Hedge funds and other speculators are losing big in a bruising battle with Chinese regulators over the renminbi.
Seven months after a shock devaluation spurred them to wager on further declines, the yuan’s unexpected resilience has turned many of those bets into losses, Bloomberg reports.
At least US$562 million of options that pay out if the currency drops below 6.6 per dollar — its weakest point since the devaluation — have expired worthless since August.
Another US$807 million will lapse within three months.
The Chinese government has proven a stronger adversary than many traders anticipated.
Policymakers have gone to extreme lengths to prop up the yuan — ramping up intervention, clamping down on capital outflows and waging a rare verbal campaign to restore confidence in the currency.
“China wants to have control over the yuan and will do whatever it can to ensure that no one else decides what direction it goes in,” said Hilmi Unver, head of alternative investments at Notz Stucki & Cie, a Swiss money manager that allocates US$3 billion to hedge funds on behalf of clients.
“Is it worth fighting against a huge economy and policy maker that could take you out? No.”
State-run banks have repeatedly intervened to prop up the yuan since August while authorities have suspended quotas for outbound investment and restricted overseas debit-card transactions to limit capital outflows.
People’s Bank of China governor Zhou Xiaochuan has joined a slew of top policymakers to talk up the currency, saying over the weekend that the yuan has returned to a more “normal, rational and fundamentals-driven” trend.
After the worst start to a year in two decades, the yuan has strengthened 1.6 percent since Jan. 7.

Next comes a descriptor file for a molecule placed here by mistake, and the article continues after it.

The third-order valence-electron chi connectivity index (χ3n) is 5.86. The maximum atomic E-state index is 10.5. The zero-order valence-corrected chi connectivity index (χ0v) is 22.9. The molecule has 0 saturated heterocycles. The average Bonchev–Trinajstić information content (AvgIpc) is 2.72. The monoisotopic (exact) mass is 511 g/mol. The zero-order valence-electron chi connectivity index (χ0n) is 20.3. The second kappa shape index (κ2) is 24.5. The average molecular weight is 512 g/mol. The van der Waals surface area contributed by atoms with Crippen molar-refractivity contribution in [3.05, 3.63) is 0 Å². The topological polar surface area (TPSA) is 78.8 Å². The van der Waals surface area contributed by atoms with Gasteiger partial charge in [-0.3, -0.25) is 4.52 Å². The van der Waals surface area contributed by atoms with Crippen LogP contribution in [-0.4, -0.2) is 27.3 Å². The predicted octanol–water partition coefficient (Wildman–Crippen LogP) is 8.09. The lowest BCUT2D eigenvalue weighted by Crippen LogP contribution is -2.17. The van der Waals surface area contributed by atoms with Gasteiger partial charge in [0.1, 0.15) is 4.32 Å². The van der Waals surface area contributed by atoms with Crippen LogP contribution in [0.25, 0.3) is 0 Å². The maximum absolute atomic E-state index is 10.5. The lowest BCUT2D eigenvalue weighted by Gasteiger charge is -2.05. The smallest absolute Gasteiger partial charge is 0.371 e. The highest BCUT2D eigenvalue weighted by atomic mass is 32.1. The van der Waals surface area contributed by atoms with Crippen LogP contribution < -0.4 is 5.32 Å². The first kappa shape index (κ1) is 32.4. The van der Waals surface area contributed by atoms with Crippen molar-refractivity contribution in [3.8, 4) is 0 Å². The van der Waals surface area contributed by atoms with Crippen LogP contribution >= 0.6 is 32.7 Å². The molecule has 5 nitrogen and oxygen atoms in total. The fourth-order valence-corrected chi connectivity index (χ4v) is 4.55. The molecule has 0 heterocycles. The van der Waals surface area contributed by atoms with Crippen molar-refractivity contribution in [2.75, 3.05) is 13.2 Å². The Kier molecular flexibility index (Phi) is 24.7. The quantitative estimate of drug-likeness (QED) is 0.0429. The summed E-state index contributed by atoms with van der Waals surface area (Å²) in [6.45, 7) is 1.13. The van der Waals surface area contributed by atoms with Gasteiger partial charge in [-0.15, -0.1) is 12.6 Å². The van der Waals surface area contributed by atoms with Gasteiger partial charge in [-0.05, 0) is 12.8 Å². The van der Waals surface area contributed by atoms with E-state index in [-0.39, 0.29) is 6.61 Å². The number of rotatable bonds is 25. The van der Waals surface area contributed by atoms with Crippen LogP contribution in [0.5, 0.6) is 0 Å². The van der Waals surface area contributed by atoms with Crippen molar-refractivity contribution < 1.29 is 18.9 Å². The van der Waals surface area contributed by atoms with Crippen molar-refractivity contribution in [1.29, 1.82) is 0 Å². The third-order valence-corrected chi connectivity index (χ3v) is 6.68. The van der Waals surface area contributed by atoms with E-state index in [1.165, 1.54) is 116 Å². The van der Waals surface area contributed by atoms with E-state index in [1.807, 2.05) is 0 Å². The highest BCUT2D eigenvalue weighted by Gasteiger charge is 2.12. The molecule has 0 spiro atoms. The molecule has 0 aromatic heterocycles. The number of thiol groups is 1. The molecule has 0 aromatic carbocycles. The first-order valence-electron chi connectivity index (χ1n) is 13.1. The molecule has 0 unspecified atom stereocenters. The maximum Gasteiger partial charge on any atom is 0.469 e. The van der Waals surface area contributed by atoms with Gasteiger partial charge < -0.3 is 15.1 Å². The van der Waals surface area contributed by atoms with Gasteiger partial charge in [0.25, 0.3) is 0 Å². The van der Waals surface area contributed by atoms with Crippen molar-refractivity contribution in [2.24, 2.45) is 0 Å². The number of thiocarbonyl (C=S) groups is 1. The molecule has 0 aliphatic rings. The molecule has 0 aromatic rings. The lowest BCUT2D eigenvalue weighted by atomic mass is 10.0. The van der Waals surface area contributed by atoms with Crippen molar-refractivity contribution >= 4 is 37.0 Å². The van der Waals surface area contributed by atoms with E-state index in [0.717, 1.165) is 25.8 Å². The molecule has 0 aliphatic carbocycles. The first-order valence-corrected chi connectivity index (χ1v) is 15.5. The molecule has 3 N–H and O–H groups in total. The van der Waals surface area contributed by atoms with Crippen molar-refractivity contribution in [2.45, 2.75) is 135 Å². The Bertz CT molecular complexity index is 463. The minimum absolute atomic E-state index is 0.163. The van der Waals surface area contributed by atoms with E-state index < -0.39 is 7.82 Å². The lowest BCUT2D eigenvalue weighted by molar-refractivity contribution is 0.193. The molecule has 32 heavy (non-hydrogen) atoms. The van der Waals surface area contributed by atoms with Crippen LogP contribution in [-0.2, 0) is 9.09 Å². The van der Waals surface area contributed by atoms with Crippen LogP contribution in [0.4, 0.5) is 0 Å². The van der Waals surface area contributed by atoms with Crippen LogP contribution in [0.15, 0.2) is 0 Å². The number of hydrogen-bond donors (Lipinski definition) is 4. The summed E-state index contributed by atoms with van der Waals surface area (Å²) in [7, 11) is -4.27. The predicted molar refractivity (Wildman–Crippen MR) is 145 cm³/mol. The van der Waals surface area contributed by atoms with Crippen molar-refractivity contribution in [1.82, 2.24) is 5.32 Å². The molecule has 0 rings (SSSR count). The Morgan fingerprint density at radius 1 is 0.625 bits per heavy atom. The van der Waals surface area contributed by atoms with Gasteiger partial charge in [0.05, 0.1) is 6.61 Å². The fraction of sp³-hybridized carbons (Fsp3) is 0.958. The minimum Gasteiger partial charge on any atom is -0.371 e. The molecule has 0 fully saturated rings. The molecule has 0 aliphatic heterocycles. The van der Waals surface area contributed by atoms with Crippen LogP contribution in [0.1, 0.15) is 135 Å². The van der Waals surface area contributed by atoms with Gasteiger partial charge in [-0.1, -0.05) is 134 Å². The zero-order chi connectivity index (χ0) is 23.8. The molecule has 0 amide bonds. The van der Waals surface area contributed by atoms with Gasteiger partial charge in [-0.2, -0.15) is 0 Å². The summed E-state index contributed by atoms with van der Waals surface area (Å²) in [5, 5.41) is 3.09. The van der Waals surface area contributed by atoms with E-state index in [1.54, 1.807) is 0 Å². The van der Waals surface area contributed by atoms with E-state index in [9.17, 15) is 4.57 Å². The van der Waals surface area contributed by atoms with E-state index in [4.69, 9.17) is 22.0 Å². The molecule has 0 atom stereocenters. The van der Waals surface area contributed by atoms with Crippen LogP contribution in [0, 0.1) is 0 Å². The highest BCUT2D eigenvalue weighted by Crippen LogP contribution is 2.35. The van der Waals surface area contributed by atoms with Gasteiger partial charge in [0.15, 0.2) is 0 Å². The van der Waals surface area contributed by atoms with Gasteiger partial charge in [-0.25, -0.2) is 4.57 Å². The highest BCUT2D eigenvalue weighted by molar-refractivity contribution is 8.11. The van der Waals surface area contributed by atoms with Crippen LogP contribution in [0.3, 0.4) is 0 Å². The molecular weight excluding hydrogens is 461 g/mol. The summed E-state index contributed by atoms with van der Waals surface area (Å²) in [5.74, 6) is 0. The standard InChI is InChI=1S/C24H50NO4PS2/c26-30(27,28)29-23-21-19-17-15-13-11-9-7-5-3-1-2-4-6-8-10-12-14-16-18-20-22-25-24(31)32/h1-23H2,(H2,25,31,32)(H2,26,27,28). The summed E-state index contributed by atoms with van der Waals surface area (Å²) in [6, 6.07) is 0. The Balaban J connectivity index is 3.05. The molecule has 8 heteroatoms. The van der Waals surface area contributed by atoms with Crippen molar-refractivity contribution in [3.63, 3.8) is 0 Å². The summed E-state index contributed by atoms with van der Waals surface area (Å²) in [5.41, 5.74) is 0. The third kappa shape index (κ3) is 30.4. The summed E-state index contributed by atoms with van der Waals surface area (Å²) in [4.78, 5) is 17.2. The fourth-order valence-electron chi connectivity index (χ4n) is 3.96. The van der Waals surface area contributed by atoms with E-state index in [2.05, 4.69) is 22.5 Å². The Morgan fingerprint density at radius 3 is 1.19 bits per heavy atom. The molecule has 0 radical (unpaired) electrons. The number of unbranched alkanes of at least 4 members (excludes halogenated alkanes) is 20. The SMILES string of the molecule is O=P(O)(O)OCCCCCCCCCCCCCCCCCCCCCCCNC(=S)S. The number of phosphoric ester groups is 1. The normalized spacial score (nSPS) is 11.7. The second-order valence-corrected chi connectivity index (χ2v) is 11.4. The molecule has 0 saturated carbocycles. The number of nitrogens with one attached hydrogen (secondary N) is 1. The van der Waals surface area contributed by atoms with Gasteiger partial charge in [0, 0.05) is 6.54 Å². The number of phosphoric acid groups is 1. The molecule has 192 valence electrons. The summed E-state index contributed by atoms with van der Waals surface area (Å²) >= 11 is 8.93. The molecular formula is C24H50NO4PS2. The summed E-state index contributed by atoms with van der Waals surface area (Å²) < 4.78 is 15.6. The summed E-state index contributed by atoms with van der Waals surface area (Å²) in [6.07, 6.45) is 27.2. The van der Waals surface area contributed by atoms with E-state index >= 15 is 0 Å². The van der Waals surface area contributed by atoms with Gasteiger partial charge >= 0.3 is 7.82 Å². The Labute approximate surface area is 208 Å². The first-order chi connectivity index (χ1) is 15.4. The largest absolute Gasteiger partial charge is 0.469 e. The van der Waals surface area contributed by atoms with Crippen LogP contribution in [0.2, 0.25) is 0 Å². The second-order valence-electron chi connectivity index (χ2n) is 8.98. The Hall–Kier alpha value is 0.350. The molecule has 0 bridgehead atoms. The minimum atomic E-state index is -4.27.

It traded at 6.493 per dollar on Friday, the strongest close of 2016, according to China Foreign Exchange Trade System prices.
That wasn’t what bears were expecting.
One gauge of investor pessimism in the options market — the three-month risk reversal — climbed to its highest level since 2009 last month, while the yuan’s implied volatility, which tends to rise when traders expect bigger price swings, jumped more than fivefold from August through Feb. 3.
Betting against the Chinese currency became such a popular trade among hedge funds earlier this year that billionaire investor Bill Gross compared it to the speculative attack on Britain’s pound in 1992.
Some of the industry’s biggest names, including Kyle Bass of Hayman Capital Management and Crispin Odey of Odey Asset Management, have said they’re wagering on another big drop.
It’s difficult to gauge how yuan speculators have fared since the August devaluation.
Depository Trust & Clearing Corp. data reveal the value of premiums paid for call options on the dollar-yuan rate (contracts that benefit from yuan weakness) but observers can’t know for sure whether the instigators of those trades were bearish or bullish.
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